Tuesday, February 08, 2005

Habermas' critique of traditonal ontology in KHI

In this inaugural lecture at Frankfurt University which was later published as the appendix of his KHI (“Knowledge and Human Interest: A General Perspective” KHI pp. 301-317). Habermas starts with stating what he terms as the fundamental assumption of the ‘traditional ontology’. The assumption is that “the only knowledge that can truly orient action is knowledge that frees itself from mere human interests and is based on ideas” (KHI p. 301). The traditional ontology according to this conception is supposed to be based on the assumption that knowledge consists of pure ideas (that depict reality as it is) without intervention from (or of) subject. This assumption, Habermas elaborates, is based on fundamental distinction and demarcation between “Being and time” (ibid.). Thus the concept of knowledge devoid of interest, as pure theory and contemplation and the notion of static universe (in essence) lies at the heart of Habermas’ understanding of what he calls ‘traditional’ ontology .

The second aspect of the Greek conception of theory, Habermas claims, pertains to the idea that theory is to guide the ‘conduct of life’: “Through the soul’s likening itself to the ordered motion of the cosmos, theory enters the conduct of life. In ethos theory moulds life to its form and is reflected in the conduct of those who subject themselves to its discipline” (p. 302, emphasis retained) . Through the conception of ethos theory is connected to practice or conduct of life. Similar observations recur in Habermas’ following remarks regarding Husserl’s idea of theory and crisis: “Like almost all philosophers before him, Husserl, without second thought took as the norm of his critique an idea of knowledge that preserves the platonic connection of pure theory with the conduct of life” (ibid., emphasis added).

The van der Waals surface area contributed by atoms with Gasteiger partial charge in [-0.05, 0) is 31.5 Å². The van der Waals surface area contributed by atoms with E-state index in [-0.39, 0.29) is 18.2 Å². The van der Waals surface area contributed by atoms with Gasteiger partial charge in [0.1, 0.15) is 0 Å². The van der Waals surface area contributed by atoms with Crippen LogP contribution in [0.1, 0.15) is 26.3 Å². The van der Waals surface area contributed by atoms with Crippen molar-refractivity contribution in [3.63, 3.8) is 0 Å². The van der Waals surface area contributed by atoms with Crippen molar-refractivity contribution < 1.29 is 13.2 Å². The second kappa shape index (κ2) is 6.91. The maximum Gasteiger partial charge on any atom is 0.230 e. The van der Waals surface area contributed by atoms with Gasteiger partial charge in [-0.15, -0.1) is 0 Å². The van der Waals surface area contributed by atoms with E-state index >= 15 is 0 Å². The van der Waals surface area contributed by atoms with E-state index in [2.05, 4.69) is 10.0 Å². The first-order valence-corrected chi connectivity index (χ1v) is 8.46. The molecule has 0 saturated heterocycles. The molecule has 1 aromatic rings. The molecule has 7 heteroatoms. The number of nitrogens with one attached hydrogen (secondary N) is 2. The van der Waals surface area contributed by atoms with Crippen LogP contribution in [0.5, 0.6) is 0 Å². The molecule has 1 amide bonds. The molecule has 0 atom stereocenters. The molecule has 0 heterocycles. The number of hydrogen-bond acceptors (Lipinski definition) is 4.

Thus a particular conception of knowledge as pure theory and belief in the efficacy of pure theory to guide the conduct of life forms the basis of Habermas’ understanding of ontology. This is confirmed by Habermas’ further comments on relation between positivism and ontology on the one hand and on neo Kantianism on the other hand, although Habermas concedes that in positivism, and neo Kantianism original intention of classical theory to connect theory with practice is ultimately lost (ibid: 303-304).

Habermas sees “a real connection between the positivistic self understanding of the sciences and traditional ontology” (ibid: 302). The connection is stated in the following manner: “Both are committed to a theoretical attitude that frees those who take it from dogmatic association with the natural interests of life and their irritating influence; and both share the cosmological intention of describing the universe theoretically in its lawlike order, just as it is” (ibid: 303). According to this conception ontology is based on a particular conception of knowledge that dissociates knowledge from ‘natural interests’ and consequently sees knowledge as pure theory. Similarly ontology is based on conception of universe as a static (immutable) order that can be stated and understood in terms of ‘law’ and the assumption that knowledge can describe universe ‘as it is’, or ‘in itself’ independent of knower (ibid: 304).

Habermas mentions three aspects of this ‘unconditional commitment’ of modern sciences which ultimately boil down to the same thing or at least different aspects of the same thing: “psychologically an unconditional commitment to theory and epistemologically the severance of knowledge from interest . . . in logic . . . the distinction between descriptive and prescriptive statements, which makes grammatically obligatory the filtering out of merely emotive from cognitive contents” (ibid.). All three aspects have a commonality: purging knowledge of any shades of interest. The ‘theory’ does this by purging practice, epistemology through purging interest and logic through positing emotive as outside the realm of knowledge.

To summarise: According to Habermas’ conception following assumptions are involved in a particular notion of ontology he is rejecting:

a) The notion of pure knowledge devoid of interests, emotions etc. Knowledge, which depicts reality as it is and does not involve anything else, thus a conception of knowledge as pure depiction, the notion of knowledge independent of the knowing subject. Hence the rejection of knowledge as constitutive of reality.

b) The notion of universe or world as ordered cosmos behaving according to immutable laws. Thus the rejection of dynamic universe. Hence the rejection of the concept of world as constituted.

c) The notion of universe having structures, which are independent of the knowing subject. Hence the rejection of the notion of being in itself or facts independent of knower.

The above three aspects are in fact highly interrelated and can be discussed separately only with some abstraction.

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